Sour cream is produced from light cream. The starter cultures contains Lactobacillus bulgaricus and Streptococcus thermophilus, which is the same as buttermilk (only buttermilk is made from low fat milk). But, sour cream also has Streptococcus and Lactobacillus (which buttermilk does not have), which makes it coagulate and naturally lowers the pH.

So, buttermilk has a much higher pH then sour cream and in scratch baking you may have to alter your recipe if you are subbing it in. If it was written calling for buttermilk, it will have higher leavening from baking soda to neutralize some of the acid.

You can easily sub in sour cream in just about anything and not have to alter your leavening (i.e. baking powder- only recipes or boxes of cake mix) at all because generally speaking, the low pH shouldn't effect anything and you get the benefit of the extra emulsifiers. That's why so many doctored recipes call for it.




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Apti Posted 18 Feb 2012 , 3:13pm

scp1127 and FromScratchSF~~Thanks for sharing such terrific information!!!

akrainis Posted 18 Feb 2012 , 11:44pm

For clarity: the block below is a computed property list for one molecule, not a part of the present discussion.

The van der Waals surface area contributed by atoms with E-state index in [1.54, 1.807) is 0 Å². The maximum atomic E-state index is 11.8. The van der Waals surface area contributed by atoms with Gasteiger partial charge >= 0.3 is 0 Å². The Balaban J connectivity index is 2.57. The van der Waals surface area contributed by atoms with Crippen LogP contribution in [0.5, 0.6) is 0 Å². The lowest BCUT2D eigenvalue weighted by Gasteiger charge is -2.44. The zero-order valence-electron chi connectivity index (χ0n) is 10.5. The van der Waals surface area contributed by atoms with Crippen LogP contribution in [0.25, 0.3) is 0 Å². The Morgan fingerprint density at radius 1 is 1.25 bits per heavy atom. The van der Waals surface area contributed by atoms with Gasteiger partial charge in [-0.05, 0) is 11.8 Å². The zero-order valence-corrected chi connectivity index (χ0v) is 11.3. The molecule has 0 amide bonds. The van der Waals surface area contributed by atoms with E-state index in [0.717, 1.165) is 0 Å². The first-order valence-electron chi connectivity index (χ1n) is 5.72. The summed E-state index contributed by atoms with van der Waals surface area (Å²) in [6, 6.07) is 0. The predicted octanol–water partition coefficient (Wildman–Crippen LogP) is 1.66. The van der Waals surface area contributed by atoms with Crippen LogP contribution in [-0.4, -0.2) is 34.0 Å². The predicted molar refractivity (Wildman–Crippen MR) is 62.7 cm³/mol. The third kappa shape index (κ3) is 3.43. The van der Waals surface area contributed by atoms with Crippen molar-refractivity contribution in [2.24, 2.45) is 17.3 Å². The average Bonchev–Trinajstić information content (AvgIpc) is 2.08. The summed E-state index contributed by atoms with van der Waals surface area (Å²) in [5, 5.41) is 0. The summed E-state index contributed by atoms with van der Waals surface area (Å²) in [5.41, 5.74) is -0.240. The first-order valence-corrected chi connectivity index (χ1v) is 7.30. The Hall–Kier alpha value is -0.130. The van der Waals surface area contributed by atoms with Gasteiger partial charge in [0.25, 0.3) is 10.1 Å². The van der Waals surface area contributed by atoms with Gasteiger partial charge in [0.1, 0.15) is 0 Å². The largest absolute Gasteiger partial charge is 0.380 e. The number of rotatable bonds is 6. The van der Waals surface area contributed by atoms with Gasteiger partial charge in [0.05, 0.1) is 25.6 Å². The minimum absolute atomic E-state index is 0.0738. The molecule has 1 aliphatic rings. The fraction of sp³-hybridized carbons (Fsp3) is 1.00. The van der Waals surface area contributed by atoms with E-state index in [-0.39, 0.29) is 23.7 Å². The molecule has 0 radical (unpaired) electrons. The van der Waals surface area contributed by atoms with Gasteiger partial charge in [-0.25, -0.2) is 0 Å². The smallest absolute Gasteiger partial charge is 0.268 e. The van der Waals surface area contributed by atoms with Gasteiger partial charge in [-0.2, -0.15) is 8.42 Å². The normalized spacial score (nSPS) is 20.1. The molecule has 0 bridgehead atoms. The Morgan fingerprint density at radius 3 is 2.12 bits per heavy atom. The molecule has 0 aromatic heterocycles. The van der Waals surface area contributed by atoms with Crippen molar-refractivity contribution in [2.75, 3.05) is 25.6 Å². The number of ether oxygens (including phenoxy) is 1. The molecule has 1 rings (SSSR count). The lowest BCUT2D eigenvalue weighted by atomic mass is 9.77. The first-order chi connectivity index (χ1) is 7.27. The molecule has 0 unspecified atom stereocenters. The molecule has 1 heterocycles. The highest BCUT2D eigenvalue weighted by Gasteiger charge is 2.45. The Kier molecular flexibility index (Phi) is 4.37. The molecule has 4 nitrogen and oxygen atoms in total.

This is all extremely interesting, thank you all for your educational and informed answers!

I've always subbed greek yogurt whenever a recipe calls for sour cream because A- I hate sour cream and B- I wanted to cut the fat content. Is that a safe substitution? How does it affect the finished product?

scp1127 Posted 19 Feb 2012 , 2:13am

I try to add all the fat I can. I would never take it out. To me the taste is the most important aspect. I would rather have a small piece of great cake than a larger piece of mediocre cake. In fact, I don't eat but one bite of the mediocre... not worth working it off.

AnnieCahill Posted 19 Feb 2012 , 9:53am

I don't understand how you can hate sour cream but like Greek yogurt. To me, Greek yogurt is even more sour than sour cream.

I agree with Susan. I never make low fat substitutions in cakes. It's all about flavor!

Angfastic Posted 19 Feb 2012 , 10:16am

I normally use fat-free sour cream and my cakes turn out just as moist and using the full-fat version. I do use whole milk when a recipe calls for whole milk even though I only drink fat-free/skim milk.